Griffin will try for second chance at District 11
By Matthew Whittle
Published in News on January 13, 2008 2:27 AM
Retired U.S. Army Brig. Gen. Ronnie Griffin has decided to again try his hand at state politics, announcing Friday his intention to seek the Democratic nomination for the state House District 11 seat.
He ran for the position two years ago, but lost to Republican Louis Pate.
This time, though, if he succeeds in the May primary, Griffin will be looking, not at a three-term incumbent, but at county Commissioner Efton Sager.
"I'm at a point in my life I think I have more to offer now than I think I ever have before, and I believe that Wayne County just deserves somebody in the House that will give strong, effective leadership," Griffin said.
And it's that leadership quality that he thinks makes him the best man for the job.
He points not only to his time in the military -- 38 years in the Marine Corps and the N.C. National Guard, eventually reaching the position of Deputy Adjutant General -- but also to his time as a businessman owning Griffin Auto Sales and running a novelty license plate distribution company in Goldsboro.
"I'd say what makes me prepared is my military training and my time as a businessman in Goldsboro. I feel like I have the background. I understand budgets and I understand priorities," Griffin said.
And tops among those, he continued, must be education.
"We have a problem in some areas of education and we need to do more to make sure we have good teachers. And I think we have to get parents involved in some way in school before we're going to be able to get better," he said.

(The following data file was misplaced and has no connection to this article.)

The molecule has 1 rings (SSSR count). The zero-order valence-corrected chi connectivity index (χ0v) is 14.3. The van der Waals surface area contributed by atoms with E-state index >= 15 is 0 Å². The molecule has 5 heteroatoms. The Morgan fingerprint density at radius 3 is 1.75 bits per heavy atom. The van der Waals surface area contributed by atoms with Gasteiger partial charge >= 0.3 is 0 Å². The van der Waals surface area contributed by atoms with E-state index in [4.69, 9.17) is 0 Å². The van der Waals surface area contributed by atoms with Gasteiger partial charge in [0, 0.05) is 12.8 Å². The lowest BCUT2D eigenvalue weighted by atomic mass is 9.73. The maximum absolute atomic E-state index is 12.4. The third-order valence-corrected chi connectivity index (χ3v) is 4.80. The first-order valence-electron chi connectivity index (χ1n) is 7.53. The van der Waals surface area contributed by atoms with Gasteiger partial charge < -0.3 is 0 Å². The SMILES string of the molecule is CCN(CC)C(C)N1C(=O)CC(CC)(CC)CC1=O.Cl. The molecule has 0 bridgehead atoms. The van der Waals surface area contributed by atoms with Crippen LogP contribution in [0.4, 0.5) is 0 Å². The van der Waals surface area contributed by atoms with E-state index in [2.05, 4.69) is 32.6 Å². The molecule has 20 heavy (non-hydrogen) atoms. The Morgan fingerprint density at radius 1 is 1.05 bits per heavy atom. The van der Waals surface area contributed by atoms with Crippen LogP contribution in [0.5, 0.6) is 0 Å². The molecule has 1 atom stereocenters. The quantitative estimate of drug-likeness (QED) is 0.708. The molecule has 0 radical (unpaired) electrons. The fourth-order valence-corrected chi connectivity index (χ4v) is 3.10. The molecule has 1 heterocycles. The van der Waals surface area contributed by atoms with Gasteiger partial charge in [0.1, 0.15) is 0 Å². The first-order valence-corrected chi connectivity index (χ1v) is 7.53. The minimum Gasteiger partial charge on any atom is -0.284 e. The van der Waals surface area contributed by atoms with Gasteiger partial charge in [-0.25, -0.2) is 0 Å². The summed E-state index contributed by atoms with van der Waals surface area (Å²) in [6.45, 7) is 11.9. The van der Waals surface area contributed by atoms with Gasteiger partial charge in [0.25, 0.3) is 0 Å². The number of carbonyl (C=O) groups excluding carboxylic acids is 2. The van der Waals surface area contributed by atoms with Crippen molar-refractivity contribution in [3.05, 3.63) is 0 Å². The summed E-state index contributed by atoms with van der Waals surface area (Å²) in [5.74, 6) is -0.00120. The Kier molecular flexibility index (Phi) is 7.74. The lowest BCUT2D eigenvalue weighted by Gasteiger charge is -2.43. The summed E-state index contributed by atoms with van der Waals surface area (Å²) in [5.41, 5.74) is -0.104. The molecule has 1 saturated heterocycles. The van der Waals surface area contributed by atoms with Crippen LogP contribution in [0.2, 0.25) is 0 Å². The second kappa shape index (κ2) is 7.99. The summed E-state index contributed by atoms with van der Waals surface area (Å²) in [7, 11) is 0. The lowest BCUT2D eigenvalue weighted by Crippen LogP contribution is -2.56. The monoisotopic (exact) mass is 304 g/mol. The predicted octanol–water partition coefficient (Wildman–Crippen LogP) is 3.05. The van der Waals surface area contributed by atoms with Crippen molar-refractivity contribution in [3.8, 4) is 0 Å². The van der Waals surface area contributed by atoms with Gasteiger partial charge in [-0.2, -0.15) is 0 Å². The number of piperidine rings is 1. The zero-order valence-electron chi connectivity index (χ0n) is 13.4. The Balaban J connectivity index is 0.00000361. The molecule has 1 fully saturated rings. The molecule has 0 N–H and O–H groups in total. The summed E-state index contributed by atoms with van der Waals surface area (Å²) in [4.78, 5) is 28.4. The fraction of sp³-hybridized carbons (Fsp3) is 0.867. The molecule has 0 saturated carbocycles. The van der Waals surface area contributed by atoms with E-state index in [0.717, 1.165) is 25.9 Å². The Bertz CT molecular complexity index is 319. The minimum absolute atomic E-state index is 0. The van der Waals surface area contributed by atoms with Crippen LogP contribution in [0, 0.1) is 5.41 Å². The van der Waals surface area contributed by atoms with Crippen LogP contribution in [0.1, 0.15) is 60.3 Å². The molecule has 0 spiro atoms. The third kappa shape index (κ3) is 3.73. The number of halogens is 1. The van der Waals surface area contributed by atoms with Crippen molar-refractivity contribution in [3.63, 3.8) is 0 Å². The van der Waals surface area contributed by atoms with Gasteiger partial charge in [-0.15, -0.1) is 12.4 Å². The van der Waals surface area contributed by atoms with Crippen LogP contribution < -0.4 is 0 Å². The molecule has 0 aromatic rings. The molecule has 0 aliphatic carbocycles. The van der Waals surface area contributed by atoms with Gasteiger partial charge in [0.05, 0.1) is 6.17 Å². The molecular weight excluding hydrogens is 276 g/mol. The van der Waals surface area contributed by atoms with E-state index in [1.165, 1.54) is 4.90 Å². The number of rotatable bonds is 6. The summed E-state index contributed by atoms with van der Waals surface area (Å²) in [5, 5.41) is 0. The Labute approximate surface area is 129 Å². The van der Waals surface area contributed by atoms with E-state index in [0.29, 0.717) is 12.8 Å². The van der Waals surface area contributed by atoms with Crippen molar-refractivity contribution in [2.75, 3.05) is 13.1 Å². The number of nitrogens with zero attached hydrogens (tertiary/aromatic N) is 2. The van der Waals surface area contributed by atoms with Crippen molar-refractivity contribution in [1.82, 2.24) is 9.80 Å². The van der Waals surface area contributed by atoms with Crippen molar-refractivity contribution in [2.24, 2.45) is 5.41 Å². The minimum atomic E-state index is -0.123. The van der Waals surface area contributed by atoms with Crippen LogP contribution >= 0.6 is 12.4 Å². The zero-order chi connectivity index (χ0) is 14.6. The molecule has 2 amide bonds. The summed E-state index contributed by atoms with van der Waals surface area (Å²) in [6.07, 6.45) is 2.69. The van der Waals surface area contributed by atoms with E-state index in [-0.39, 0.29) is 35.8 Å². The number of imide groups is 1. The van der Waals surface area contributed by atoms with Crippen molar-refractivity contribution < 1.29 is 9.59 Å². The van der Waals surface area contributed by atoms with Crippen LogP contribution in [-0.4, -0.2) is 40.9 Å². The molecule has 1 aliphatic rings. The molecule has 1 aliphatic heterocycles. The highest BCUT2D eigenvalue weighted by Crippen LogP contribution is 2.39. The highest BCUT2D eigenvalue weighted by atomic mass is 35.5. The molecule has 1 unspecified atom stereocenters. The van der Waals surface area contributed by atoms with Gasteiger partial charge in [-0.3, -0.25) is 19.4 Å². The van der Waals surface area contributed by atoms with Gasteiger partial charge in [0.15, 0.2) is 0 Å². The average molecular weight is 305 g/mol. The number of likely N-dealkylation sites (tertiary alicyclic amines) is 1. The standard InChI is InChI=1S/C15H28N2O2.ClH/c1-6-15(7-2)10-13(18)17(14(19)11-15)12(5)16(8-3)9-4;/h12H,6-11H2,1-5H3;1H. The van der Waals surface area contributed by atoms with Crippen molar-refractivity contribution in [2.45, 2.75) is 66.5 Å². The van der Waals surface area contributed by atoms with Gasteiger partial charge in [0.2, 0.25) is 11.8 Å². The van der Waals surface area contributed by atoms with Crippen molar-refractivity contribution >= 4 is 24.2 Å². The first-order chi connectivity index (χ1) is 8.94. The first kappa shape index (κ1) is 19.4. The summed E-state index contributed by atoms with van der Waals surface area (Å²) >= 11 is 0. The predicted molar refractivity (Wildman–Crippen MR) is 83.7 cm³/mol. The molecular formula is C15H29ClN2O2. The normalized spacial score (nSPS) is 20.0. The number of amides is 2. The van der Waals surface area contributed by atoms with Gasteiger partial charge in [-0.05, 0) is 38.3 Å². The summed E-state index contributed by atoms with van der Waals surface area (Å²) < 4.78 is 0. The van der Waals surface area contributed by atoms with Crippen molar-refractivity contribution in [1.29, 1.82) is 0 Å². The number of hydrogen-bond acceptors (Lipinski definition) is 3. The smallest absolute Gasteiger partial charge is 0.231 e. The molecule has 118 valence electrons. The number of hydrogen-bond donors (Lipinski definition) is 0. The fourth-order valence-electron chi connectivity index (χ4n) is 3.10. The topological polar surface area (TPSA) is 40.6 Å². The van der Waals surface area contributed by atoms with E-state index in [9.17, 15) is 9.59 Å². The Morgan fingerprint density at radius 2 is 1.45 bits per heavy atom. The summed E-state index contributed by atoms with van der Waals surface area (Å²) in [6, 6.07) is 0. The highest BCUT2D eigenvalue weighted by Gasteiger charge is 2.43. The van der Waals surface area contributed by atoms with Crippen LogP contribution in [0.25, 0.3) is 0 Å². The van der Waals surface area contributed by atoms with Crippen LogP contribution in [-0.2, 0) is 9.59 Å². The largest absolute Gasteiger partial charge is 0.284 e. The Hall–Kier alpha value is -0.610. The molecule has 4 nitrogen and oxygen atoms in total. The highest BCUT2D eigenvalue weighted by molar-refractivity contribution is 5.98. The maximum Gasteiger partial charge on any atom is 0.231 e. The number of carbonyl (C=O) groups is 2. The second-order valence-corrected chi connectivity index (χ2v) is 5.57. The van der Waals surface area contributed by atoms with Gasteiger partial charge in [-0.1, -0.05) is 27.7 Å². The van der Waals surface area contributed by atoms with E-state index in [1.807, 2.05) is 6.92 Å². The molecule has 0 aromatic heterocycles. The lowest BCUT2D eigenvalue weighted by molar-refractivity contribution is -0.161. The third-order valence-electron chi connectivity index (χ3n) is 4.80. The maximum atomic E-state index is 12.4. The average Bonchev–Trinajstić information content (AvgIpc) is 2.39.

Specifically, he continued, they need to improve science and engineering offerings, as well as technical education for those students who aren't going to college.
Then from there, Griffin continued, economic development will follow.
"I think job creation is critical. The only way we're going to increase jobs is to increase education," he said. "But we also need to work on the infrastructure. We're not going to get jobs in eastern North Carolina until we have the roads and infrastructure (water and sewer) to support them."
Other priorities include health care and mental health care.
"We have to at least ensure that every child in North Carolina has health care," he said.
And while that may be largely up to the federal government, he did say there are ways the state could help empower local communities to provide that care -- much like Asheville is currently doing through the donation of time and space by local physicians and hospitals.
Also topping Griffin's list are the need to preserve agriculture and family farms, as well as the military and the need to protect all of the state's bases, especially Seymour Johnson Air Force Base -- an area he feels especially qualified in.
But right now, he emphasized that the ability to prioritize these needs is what's needed most in Raleigh.
"I don't know the answer to (how to pay for all the state's needs), but when I get to the legislature and look at where we're spending our money, I think I can help to set the priorities and keep our spending in line," he said.
Griffin, a 62-year-old Columbus, Ga. native, now lives in Grantham with his wife, Annalee, who runs the state license plate agency in Goldsboro.
The official filing period for the May primaries will begin in February.
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